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Economic Policy Implications of the Current Financial Instability


  • José Antonio Ocampo Gaviria

    (Columbia University)


The pro-cyclical behavior inherent in the operation of financial markets is at the heart of the current financial crisis. Against the arguments upheld by orthodox economists, these markets do not stabilize by themselves nor tend to smooth the private spending behavior. This problem has been worsened by the fact that the current prudential regulations are also pro-cyclical. In developing countries, the crisis has blended with structural deficiencies in the operation of the global monetary and financial system, above all the strong pro-cyclical shocks they face and the need of accumulating abundant international reserves so that they can have more room to adopt counter-cyclical macroeconomic policies. Nevertheless, this rational decision of being “self-insured” against crises may have contributed to create global payment imbalances. This paper states that these two dimensions of the world crisis –the absence of a counter-cyclical prudential regulatory framework and the massive “self-insurance” of developing countries– can only be solved with global solutions. The first problem requires the adoption of a regulatory and prudential-supervision counter-cyclical framework by all the countries. The second problem requires the design of better global instruments to manage financial crises in developing countries, so that they can have more “policy room to maneuver” in the adoption of counter-cyclical macroeconomic policies.

Suggested Citation

  • José Antonio Ocampo Gaviria, 2009. "Economic Policy Implications of the Current Financial Instability," Ensayos Económicos, Central Bank of Argentina, Economic Research Department, vol. 1(53-54), pages 191-215, January -.
  • Handle: RePEc:bcr:ensayo:v:1:y:2009:i:53-54:p:191-215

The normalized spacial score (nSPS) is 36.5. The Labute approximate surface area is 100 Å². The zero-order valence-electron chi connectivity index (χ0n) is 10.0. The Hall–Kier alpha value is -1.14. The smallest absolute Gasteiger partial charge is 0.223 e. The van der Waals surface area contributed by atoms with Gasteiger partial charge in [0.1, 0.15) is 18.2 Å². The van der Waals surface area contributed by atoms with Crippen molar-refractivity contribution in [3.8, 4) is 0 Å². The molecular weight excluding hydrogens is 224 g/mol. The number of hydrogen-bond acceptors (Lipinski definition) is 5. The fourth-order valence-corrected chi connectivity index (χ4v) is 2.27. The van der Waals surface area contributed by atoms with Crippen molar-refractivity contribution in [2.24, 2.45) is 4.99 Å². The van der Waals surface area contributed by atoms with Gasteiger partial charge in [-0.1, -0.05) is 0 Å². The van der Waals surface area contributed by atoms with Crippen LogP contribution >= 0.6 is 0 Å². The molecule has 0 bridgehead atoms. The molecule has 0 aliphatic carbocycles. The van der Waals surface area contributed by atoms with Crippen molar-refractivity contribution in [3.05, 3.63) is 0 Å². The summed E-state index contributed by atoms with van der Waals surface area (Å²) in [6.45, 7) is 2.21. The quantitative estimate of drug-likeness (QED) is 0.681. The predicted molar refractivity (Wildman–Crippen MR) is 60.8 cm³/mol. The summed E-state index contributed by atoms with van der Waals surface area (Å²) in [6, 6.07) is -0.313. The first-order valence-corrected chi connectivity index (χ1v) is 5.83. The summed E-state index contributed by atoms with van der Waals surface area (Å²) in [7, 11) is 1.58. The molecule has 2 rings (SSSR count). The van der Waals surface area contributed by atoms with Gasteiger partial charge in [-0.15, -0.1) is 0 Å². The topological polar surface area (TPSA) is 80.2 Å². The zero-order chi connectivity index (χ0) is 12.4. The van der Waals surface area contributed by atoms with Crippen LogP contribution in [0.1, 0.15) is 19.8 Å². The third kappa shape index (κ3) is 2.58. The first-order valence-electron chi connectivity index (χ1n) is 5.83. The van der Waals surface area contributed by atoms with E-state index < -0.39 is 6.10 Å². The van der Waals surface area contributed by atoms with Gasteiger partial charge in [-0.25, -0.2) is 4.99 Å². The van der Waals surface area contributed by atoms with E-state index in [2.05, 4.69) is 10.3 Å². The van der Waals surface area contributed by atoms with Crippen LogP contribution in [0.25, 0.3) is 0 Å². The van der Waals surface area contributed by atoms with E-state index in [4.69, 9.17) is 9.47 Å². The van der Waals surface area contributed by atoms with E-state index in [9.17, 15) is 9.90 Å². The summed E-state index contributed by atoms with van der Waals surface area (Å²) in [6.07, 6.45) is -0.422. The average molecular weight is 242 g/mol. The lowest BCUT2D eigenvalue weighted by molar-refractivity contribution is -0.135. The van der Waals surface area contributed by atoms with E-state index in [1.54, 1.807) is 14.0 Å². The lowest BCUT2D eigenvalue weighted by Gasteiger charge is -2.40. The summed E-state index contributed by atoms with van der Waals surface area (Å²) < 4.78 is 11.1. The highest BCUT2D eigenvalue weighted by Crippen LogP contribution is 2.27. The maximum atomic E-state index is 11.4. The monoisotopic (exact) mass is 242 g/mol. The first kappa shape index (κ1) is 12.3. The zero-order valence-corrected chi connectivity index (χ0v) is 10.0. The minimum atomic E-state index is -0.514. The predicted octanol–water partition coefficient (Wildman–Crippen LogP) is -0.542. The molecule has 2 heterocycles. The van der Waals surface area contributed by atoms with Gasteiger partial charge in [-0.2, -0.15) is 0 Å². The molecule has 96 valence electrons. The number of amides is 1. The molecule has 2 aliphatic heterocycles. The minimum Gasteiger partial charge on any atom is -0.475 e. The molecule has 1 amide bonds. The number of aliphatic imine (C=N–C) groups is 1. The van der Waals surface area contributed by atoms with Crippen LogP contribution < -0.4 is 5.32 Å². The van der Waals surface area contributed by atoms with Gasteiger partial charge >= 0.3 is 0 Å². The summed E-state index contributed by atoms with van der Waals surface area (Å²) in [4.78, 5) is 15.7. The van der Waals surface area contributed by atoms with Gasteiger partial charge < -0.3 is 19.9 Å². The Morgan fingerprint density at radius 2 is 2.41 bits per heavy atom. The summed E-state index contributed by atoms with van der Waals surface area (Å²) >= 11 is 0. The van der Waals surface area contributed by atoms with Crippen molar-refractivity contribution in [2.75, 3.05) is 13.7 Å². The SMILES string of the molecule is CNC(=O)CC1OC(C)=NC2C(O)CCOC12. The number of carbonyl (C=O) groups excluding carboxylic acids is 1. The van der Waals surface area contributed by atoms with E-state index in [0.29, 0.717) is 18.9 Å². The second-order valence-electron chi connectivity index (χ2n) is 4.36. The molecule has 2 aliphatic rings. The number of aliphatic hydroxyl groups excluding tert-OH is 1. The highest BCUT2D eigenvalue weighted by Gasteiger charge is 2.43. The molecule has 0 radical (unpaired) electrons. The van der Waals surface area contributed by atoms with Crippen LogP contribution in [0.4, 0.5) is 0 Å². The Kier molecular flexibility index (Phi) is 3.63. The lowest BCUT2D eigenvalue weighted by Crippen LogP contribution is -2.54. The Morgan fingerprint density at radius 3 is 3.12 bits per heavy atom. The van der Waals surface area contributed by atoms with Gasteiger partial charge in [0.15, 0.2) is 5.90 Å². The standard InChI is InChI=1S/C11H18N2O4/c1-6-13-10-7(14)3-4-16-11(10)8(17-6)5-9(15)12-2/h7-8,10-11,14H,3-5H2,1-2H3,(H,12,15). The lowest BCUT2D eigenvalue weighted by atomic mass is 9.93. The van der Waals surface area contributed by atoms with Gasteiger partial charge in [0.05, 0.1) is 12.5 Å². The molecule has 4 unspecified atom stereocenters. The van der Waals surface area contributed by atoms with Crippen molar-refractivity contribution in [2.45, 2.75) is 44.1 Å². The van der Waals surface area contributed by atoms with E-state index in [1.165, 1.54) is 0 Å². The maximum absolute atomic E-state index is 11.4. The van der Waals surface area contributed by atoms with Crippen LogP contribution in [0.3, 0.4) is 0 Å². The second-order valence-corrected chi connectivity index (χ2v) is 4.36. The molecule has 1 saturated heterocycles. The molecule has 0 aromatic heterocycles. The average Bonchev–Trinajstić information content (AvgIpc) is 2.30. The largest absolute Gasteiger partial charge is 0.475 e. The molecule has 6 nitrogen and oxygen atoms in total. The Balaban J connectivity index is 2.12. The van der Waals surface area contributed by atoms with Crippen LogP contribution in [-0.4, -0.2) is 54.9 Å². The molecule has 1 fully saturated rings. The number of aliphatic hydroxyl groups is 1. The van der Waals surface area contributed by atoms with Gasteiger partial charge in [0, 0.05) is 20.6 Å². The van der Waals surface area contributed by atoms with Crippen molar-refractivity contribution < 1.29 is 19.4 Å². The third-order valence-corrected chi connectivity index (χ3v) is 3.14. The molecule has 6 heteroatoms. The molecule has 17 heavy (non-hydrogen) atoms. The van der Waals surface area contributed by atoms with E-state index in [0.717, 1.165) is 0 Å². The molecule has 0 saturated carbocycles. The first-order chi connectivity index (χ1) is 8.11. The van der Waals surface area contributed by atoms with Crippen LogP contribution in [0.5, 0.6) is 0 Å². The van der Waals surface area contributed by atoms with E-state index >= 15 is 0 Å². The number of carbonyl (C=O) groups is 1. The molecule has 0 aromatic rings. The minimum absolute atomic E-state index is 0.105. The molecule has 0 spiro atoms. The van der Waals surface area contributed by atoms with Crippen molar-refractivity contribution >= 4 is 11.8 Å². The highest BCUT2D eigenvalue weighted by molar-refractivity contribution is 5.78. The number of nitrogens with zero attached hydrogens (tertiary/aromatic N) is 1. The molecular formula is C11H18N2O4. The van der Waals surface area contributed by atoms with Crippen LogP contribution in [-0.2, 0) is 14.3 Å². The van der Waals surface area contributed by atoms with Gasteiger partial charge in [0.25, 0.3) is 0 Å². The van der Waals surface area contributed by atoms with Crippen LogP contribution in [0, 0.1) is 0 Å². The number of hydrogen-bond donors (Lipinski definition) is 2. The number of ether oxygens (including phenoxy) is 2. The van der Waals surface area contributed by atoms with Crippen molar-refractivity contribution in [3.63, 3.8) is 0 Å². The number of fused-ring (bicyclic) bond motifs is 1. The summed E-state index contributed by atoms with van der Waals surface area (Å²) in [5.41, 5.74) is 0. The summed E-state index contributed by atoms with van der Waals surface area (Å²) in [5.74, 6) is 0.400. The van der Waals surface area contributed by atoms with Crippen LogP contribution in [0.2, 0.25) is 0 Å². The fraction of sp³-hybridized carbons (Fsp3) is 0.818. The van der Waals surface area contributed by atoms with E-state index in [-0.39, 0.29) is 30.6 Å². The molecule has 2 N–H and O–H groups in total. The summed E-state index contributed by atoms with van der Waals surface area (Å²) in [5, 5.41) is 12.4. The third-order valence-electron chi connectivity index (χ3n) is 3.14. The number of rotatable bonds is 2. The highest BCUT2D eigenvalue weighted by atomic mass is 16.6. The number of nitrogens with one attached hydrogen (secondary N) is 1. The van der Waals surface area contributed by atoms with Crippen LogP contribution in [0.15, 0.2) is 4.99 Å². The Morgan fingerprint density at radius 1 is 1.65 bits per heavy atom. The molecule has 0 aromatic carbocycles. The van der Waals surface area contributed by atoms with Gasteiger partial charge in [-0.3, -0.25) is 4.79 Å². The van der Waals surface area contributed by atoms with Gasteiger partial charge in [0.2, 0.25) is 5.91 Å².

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    References listed on IDEAS

    1. Serra, Narcis & Stiglitz, Joseph E. (ed.), 2008. "The Washington Consensus Reconsidered: Towards a New Global Governance," OUP Catalogue, Oxford University Press, number 9780199534098, June.
    2. Graciela L. Kaminsky & Carmen M. Reinhart & Carlos A. Végh, 2005. "When It Rains, It Pours: Procyclical Capital Flows and Macroeconomic Policies," NBER Chapters,in: NBER Macroeconomics Annual 2004, Volume 19, pages 11-82 National Bureau of Economic Research, Inc.
    3. Ayhan Kose & Kenneth Rogoff & Eswar S Prasad & Shang-Jin Wei, 2003. "Effects of Financial Globalization on Developing Countries; Some Empirical Evidence," IMF Occasional Papers 220, International Monetary Fund.
    4. Michael P. Dooley & David Folkerts-Landau & Peter M. Garber, 2005. "An essay on the revived Bretton Woods system," Proceedings, Federal Reserve Bank of San Francisco, issue Feb.
    5. José Ocampo, 2007. "The Instability and Inequities of the Global Reserve System," International Journal of Political Economy, Taylor & Francis Journals, vol. 36(4), pages 71-96.
    6. White, William R., 2005. "Procyclicality in the Financial System: Do We Need a New Macrofinancial Stabilization Framework?," Kiel Economic Policy Papers 2, Kiel Institute for the World Economy (IfW).
    7. Hyman P. Minsky, 1992. "The Financial Instability Hypothesis," Economics Working Paper Archive wp_74, Levy Economics Institute.
    8. Claudio Borio & Craig Furfine & Philip Lowe, 2001. "Procyclicality of the financial system and financial stability: issues and policy options," BIS Papers chapters,in: Bank for International Settlements (ed.), Marrying the macro- and micro-prudential dimensions of financial stability, volume 1, pages 1-57 Bank for International Settlements.
    9. Stiglitz, Joseph & Ocampo, Jose Antonio & Spiegel, Shari & Ffrench-Davis, Ricardo & Nayyar, Deepak, 2006. "Stability with Growth: Macroeconomics, Liberalization and Development," OUP Catalogue, Oxford University Press, number 9780199288144, June.
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    More about this item


    counter-cyclical policies; financial markets; global imbalances; international crisis; international reserves accumulation; prudential regulation;

    JEL classification:

    • E60 - Macroeconomics and Monetary Economics - - Macroeconomic Policy, Macroeconomic Aspects of Public Finance, and General Outlook - - - General
    • F02 - International Economics - - General - - - International Economic Order and Integration
    • G01 - Financial Economics - - General - - - Financial Crises
    • G18 - Financial Economics - - General Financial Markets - - - Government Policy and Regulation


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